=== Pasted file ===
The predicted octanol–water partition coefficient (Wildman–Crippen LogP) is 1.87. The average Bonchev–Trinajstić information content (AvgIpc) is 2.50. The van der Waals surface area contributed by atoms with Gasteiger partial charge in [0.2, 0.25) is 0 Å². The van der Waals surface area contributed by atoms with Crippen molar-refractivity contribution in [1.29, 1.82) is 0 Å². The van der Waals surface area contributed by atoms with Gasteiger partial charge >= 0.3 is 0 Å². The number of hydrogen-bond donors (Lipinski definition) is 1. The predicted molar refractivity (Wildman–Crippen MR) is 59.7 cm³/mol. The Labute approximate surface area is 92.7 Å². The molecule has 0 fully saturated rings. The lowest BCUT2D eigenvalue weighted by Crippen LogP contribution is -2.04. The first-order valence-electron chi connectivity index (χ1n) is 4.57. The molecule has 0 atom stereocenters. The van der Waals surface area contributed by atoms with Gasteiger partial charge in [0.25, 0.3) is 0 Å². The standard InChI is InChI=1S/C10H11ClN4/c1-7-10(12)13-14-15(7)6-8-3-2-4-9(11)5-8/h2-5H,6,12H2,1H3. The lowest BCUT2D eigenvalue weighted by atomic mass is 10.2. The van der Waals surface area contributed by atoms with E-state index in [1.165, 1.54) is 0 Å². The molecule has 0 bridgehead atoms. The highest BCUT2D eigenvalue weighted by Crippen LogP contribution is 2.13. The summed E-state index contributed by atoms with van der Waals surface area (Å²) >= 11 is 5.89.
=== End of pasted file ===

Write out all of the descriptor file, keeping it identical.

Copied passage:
The predicted octanol–water partition coefficient (Wildman–Crippen LogP) is 1.87. The average Bonchev–Trinajstić information content (AvgIpc) is 2.50. The van der Waals surface area contributed by atoms with Gasteiger partial charge in [0.2, 0.25) is 0 Å². The van der Waals surface area contributed by atoms with Crippen molar-refractivity contribution in [1.29, 1.82) is 0 Å². The van der Waals surface area contributed by atoms with Gasteiger partial charge >= 0.3 is 0 Å². The number of hydrogen-bond donors (Lipinski definition) is 1. The predicted molar refractivity (Wildman–Crippen MR) is 59.7 cm³/mol. The Labute approximate surface area is 92.7 Å². The molecule has 0 fully saturated rings. The lowest BCUT2D eigenvalue weighted by Crippen LogP contribution is -2.04. The first-order valence-electron chi connectivity index (χ1n) is 4.57. The molecule has 0 atom stereocenters. The van der Waals surface area contributed by atoms with Gasteiger partial charge in [0.25, 0.3) is 0 Å². The standard InChI is InChI=1S/C10H11ClN4/c1-7-10(12)13-14-15(7)6-8-3-2-4-9(11)5-8/h2-5H,6,12H2,1H3. The lowest BCUT2D eigenvalue weighted by atomic mass is 10.2. The van der Waals surface area contributed by atoms with E-state index in [1.165, 1.54) is 0 Å². The molecule has 0 bridgehead atoms. The highest BCUT2D eigenvalue weighted by Crippen LogP contribution is 2.13. The summed E-state index contributed by atoms with van der Waals surface area (Å²) >= 11 is 5.89.